The term “Dutch Disease” was first used to describe the situation in the Netherlands in 1959, when the discovery of a large natural gas field increased revenues in that sector, overvaluing the exchange rate and causing a decline in the manufacturing industry; imports became cheaper and export margins evaporated. In New Zealand this is caused by our primary sector.
A similar situation occurs with mining in Australia, on two levels; locally wage inflation ravages associated industries like trucking, and nationally overvaluing the Australian dollar makes other Australian exports uncompetitive.
Broadly, the term describes the negative impact of a dominant part of an economy on the rest of the economy. Farming in New Zealand has become more of a property development game; production is a secondary issue, there to service debt up to the point that the current owner cashes out to the next tax-free.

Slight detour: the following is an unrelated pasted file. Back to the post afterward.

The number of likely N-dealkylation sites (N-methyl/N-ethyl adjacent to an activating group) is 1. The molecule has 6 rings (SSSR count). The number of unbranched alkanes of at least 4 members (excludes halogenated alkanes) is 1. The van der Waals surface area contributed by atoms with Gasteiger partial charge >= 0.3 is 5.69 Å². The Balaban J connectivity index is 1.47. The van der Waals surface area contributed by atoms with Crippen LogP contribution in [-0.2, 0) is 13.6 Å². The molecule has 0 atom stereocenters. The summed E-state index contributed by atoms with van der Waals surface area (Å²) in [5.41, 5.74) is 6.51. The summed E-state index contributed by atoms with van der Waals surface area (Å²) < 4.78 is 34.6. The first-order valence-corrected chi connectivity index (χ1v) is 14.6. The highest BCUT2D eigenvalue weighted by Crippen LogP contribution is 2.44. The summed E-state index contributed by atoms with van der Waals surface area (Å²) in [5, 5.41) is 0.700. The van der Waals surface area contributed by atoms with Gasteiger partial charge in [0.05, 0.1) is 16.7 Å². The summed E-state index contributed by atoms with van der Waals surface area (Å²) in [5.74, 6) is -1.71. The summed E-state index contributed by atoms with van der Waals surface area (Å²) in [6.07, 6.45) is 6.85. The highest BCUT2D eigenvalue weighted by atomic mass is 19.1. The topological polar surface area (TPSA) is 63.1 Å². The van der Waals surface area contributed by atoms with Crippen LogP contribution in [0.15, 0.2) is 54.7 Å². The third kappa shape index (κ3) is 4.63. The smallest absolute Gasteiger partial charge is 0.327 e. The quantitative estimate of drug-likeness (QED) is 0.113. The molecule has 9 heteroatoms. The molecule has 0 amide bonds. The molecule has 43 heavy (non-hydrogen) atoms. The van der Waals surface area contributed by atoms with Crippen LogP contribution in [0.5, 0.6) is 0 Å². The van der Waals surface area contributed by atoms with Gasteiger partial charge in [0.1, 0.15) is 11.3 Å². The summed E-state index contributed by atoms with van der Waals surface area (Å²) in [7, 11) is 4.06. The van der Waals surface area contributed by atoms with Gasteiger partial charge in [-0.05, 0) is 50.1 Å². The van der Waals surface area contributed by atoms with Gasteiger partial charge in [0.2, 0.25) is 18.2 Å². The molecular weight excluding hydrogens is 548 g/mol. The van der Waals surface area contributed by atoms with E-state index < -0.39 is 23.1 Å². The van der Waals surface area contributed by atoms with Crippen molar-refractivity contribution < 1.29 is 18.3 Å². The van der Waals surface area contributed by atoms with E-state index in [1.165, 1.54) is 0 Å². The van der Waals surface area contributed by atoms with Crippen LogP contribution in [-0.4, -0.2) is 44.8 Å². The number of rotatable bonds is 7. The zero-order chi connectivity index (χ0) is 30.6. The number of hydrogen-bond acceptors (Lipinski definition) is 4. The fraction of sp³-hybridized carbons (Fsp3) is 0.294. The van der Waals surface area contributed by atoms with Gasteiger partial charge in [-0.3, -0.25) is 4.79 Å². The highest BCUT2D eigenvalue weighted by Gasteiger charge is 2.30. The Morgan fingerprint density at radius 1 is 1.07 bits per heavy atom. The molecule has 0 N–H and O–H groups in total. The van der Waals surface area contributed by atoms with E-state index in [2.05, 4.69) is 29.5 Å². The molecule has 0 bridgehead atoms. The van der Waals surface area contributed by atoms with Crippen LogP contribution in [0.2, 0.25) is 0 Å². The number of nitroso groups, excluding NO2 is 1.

Macro-economic settings drive behaviour. Innovation needs investment and predictable margins to fuel experimentation and to fund failure. Without the oxygen of margin innovation either fails or fails to happen. Highly innovative businesses must export and run on the smell of an oily rag.
New Zealand’s macroeconomic settings support low revenue to asset ratios activities like those found in dairy farming, and as exchange rates escalate the same settings poison activities that have high revenue to asset ratios like manufacturing and software companies.
How long will we remain hostage to the ideas that bind us to our low value version of the Dutch Disease? What would we need to do to start transitioning to a more logical economic situation?
I will be exploring these issues and more at the Voyage of a Lifetime event held at the Q Theatre in Auckland on the 10th of June. The passage is already fully booked, but those keen can go onto the waiting list by registering at www.thevoyage.co.nz and watch it live streamed on http://www.ustream.tv/channel/voyage-of-a-lifetime Follow @voyagenz on Twitter to keep updated.
John Walley is the Chief Executive of the NZ Manufacturers and Exporters Association (NZMEA).